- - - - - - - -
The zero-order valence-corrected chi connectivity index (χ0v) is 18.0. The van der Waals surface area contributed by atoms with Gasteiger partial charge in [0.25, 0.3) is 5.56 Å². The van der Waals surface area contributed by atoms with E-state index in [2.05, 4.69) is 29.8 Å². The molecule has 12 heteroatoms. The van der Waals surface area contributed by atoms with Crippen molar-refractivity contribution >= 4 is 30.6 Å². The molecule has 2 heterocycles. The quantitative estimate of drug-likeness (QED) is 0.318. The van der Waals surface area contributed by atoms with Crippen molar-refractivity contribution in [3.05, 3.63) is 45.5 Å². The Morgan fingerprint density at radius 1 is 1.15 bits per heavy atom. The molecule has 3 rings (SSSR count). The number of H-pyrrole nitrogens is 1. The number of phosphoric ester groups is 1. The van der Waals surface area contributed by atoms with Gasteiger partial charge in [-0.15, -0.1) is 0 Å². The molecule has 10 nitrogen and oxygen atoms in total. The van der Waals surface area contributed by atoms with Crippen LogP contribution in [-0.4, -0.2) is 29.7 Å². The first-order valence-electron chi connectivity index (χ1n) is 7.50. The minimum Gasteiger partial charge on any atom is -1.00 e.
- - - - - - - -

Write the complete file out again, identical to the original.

The zero-order valence-corrected chi connectivity index (χ0v) is 18.0. The van der Waals surface area contributed by atoms with Gasteiger partial charge in [0.25, 0.3) is 5.56 Å². The van der Waals surface area contributed by atoms with E-state index in [2.05, 4.69) is 29.8 Å². The molecule has 12 heteroatoms. The van der Waals surface area contributed by atoms with Crippen molar-refractivity contribution >= 4 is 30.6 Å². The molecule has 2 heterocycles. The quantitative estimate of drug-likeness (QED) is 0.318. The van der Waals surface area contributed by atoms with Crippen molar-refractivity contribution in [3.05, 3.63) is 45.5 Å². The Morgan fingerprint density at radius 1 is 1.15 bits per heavy atom. The molecule has 3 rings (SSSR count). The number of H-pyrrole nitrogens is 1. The number of phosphoric ester groups is 1. The van der Waals surface area contributed by atoms with Gasteiger partial charge in [-0.15, -0.1) is 0 Å². The molecule has 10 nitrogen and oxygen atoms in total. The van der Waals surface area contributed by atoms with Crippen LogP contribution in [-0.4, -0.2) is 29.7 Å². The first-order valence-electron chi connectivity index (χ1n) is 7.50. The minimum Gasteiger partial charge on any atom is -1.00 e.